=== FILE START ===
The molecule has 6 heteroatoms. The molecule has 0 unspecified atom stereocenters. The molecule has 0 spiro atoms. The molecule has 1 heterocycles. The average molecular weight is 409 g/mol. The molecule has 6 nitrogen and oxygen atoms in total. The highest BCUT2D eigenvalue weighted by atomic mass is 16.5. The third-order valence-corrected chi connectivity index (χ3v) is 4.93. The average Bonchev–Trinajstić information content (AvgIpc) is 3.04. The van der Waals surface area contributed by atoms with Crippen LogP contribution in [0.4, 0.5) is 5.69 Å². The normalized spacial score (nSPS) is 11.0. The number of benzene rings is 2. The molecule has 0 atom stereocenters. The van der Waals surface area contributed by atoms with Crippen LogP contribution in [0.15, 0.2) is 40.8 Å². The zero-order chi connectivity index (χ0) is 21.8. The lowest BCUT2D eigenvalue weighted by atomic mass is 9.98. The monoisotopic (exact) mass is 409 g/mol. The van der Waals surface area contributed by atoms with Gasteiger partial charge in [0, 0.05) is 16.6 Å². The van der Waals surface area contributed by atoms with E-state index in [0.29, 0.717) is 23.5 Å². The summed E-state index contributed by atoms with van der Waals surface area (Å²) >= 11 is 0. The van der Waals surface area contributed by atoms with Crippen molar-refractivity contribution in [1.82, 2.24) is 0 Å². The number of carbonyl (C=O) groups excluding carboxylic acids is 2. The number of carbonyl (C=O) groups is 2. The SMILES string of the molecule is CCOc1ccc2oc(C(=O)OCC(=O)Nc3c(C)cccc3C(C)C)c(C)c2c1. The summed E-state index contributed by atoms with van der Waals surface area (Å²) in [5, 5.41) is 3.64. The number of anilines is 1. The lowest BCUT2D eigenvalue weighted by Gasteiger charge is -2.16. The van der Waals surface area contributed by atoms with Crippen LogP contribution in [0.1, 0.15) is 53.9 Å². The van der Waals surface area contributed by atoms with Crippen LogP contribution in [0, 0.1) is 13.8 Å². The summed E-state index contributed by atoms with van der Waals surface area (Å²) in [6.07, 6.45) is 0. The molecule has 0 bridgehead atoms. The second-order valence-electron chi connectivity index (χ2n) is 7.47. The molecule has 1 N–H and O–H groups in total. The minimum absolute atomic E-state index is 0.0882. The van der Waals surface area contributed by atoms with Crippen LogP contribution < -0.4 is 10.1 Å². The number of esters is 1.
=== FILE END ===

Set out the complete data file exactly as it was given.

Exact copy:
The molecule has 6 heteroatoms. The molecule has 0 unspecified atom stereocenters. The molecule has 0 spiro atoms. The molecule has 1 heterocycles. The average molecular weight is 409 g/mol. The molecule has 6 nitrogen and oxygen atoms in total. The highest BCUT2D eigenvalue weighted by atomic mass is 16.5. The third-order valence-corrected chi connectivity index (χ3v) is 4.93. The average Bonchev–Trinajstić information content (AvgIpc) is 3.04. The van der Waals surface area contributed by atoms with Crippen LogP contribution in [0.4, 0.5) is 5.69 Å². The normalized spacial score (nSPS) is 11.0. The number of benzene rings is 2. The molecule has 0 atom stereocenters. The van der Waals surface area contributed by atoms with Crippen LogP contribution in [0.15, 0.2) is 40.8 Å². The zero-order chi connectivity index (χ0) is 21.8. The lowest BCUT2D eigenvalue weighted by atomic mass is 9.98. The monoisotopic (exact) mass is 409 g/mol. The van der Waals surface area contributed by atoms with Gasteiger partial charge in [0, 0.05) is 16.6 Å². The van der Waals surface area contributed by atoms with E-state index in [0.29, 0.717) is 23.5 Å². The summed E-state index contributed by atoms with van der Waals surface area (Å²) >= 11 is 0. The van der Waals surface area contributed by atoms with Crippen molar-refractivity contribution in [1.82, 2.24) is 0 Å². The number of carbonyl (C=O) groups excluding carboxylic acids is 2. The number of carbonyl (C=O) groups is 2. The SMILES string of the molecule is CCOc1ccc2oc(C(=O)OCC(=O)Nc3c(C)cccc3C(C)C)c(C)c2c1. The summed E-state index contributed by atoms with van der Waals surface area (Å²) in [5, 5.41) is 3.64. The number of anilines is 1. The lowest BCUT2D eigenvalue weighted by Gasteiger charge is -2.16. The van der Waals surface area contributed by atoms with Crippen LogP contribution in [0.1, 0.15) is 53.9 Å². The van der Waals surface area contributed by atoms with Crippen LogP contribution in [0, 0.1) is 13.8 Å². The summed E-state index contributed by atoms with van der Waals surface area (Å²) in [6.07, 6.45) is 0. The molecule has 0 bridgehead atoms. The second-order valence-electron chi connectivity index (χ2n) is 7.47. The molecule has 1 N–H and O–H groups in total. The minimum absolute atomic E-state index is 0.0882. The van der Waals surface area contributed by atoms with Crippen LogP contribution < -0.4 is 10.1 Å². The number of esters is 1.